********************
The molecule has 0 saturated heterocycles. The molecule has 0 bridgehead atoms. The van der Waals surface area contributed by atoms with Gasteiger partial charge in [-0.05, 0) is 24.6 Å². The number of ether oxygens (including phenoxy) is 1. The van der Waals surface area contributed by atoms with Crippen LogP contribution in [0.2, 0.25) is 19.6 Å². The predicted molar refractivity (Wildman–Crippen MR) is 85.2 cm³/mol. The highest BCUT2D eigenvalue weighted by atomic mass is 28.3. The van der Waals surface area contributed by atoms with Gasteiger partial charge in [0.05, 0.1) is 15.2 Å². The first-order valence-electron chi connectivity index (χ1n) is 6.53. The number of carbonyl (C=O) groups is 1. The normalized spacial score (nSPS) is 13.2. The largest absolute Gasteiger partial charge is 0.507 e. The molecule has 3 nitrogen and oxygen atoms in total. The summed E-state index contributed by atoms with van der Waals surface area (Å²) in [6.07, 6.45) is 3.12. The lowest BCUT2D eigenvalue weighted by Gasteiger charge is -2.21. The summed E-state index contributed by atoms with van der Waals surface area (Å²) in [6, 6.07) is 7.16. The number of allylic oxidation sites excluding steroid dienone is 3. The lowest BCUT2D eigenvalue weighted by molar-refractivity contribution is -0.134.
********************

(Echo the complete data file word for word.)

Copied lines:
The molecule has 0 saturated heterocycles. The molecule has 0 bridgehead atoms. The van der Waals surface area contributed by atoms with Gasteiger partial charge in [-0.05, 0) is 24.6 Å². The number of ether oxygens (including phenoxy) is 1. The van der Waals surface area contributed by atoms with Crippen LogP contribution in [0.2, 0.25) is 19.6 Å². The predicted molar refractivity (Wildman–Crippen MR) is 85.2 cm³/mol. The highest BCUT2D eigenvalue weighted by atomic mass is 28.3. The van der Waals surface area contributed by atoms with Gasteiger partial charge in [0.05, 0.1) is 15.2 Å². The first-order valence-electron chi connectivity index (χ1n) is 6.53. The number of carbonyl (C=O) groups is 1. The normalized spacial score (nSPS) is 13.2. The largest absolute Gasteiger partial charge is 0.507 e. The molecule has 3 nitrogen and oxygen atoms in total. The summed E-state index contributed by atoms with van der Waals surface area (Å²) in [6.07, 6.45) is 3.12. The lowest BCUT2D eigenvalue weighted by Gasteiger charge is -2.21. The summed E-state index contributed by atoms with van der Waals surface area (Å²) in [6, 6.07) is 7.16. The number of allylic oxidation sites excluding steroid dienone is 3. The lowest BCUT2D eigenvalue weighted by molar-refractivity contribution is -0.134.